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Education in Karnataka through the ages
by Jyotsna Kamat

Education of Women

It is an established fact that there was no gender discrimination in Vedic age in imparting education. Boys and girls alike had initiation (upanayana) ceremony before they started their studies in a gurukula or hermitage. But only a few girls must have taken to austerities of hard life and in depth study of vedic lore. Majority of girls as in any clime and country preferred cozy home-life, cultivated various arts and crafts and became good housewives. These were known as sadyövadhus.

Among those girls who took to serious study of God-realization in a gurukula, some excelled in all existing ways of learning and especially in disputations regarding the nature of Brahman. They are known as brahmavādinis, and remembered as visionaries and composers of mantras. Twenty-seven brahmavādinis are hind mentioned in vedic literature. These women dedicated themselves to spiritual life, preformed vedic rituals, guided the householders in the religious matters, and led the life of the rishis (ascetic). Though we do not find brahmavādinis in later centuries, female ascetics continued their contribution in helping the laity in all spiritual matters. We find female ascetics of all religious sects, Buddhist, Jaina, Shākta, Vaishnava, Shaiva, Gānāpatya and Virashaiva mentioned in inscriptions and classics of later times.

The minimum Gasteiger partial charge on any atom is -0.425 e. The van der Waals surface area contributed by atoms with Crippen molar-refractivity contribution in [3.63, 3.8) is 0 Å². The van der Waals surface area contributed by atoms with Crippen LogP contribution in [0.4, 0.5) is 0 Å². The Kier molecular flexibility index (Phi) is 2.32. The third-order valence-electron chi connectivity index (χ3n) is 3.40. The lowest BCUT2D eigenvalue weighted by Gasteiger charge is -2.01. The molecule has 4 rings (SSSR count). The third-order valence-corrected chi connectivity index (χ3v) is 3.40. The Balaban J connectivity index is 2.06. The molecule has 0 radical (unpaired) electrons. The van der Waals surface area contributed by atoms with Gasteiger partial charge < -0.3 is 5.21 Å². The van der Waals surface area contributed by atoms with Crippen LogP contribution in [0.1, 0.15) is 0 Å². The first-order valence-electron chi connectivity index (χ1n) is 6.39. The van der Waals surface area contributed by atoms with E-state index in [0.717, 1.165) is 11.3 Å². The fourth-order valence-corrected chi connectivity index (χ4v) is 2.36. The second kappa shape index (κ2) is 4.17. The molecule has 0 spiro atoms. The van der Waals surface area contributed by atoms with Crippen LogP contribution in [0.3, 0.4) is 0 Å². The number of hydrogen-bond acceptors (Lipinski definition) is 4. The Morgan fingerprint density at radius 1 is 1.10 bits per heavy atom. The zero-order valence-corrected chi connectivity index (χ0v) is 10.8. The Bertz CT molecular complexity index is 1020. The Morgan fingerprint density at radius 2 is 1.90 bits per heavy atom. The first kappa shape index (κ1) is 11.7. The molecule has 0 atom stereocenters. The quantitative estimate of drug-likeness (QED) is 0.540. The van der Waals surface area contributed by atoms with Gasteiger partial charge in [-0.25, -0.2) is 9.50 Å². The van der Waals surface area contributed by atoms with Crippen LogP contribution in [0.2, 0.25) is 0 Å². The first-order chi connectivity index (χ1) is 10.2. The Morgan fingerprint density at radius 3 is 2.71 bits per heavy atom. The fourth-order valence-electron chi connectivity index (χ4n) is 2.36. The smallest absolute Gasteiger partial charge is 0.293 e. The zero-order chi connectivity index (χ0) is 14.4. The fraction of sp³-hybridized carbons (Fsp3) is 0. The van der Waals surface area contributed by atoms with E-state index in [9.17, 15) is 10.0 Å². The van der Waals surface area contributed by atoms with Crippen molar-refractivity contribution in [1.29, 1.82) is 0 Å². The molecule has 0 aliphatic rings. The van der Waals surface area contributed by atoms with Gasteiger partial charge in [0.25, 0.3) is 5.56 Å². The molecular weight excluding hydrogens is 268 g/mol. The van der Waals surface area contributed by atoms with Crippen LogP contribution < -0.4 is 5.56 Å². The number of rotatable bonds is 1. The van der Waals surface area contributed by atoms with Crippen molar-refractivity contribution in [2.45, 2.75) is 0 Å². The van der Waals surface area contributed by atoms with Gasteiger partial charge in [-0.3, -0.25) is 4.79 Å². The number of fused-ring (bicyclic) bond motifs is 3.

One Gangikabbe presided over a matha at Potturu, received a grant from Chalukyan princess, Akkadevi in 1065 C. E. and ensured welfare and proper education of inmates of the matha. She is showered with all customary titles bestowed on male ascetics of the highest order. Another was a kshetrasanyāsi or ascetic of the holy place and respected by Yadava rulers as head of Mahanubhava sect. But the outstanding learned lady of the times appears to be Savinirmadi, whose portrait in stone is fortunately available to us.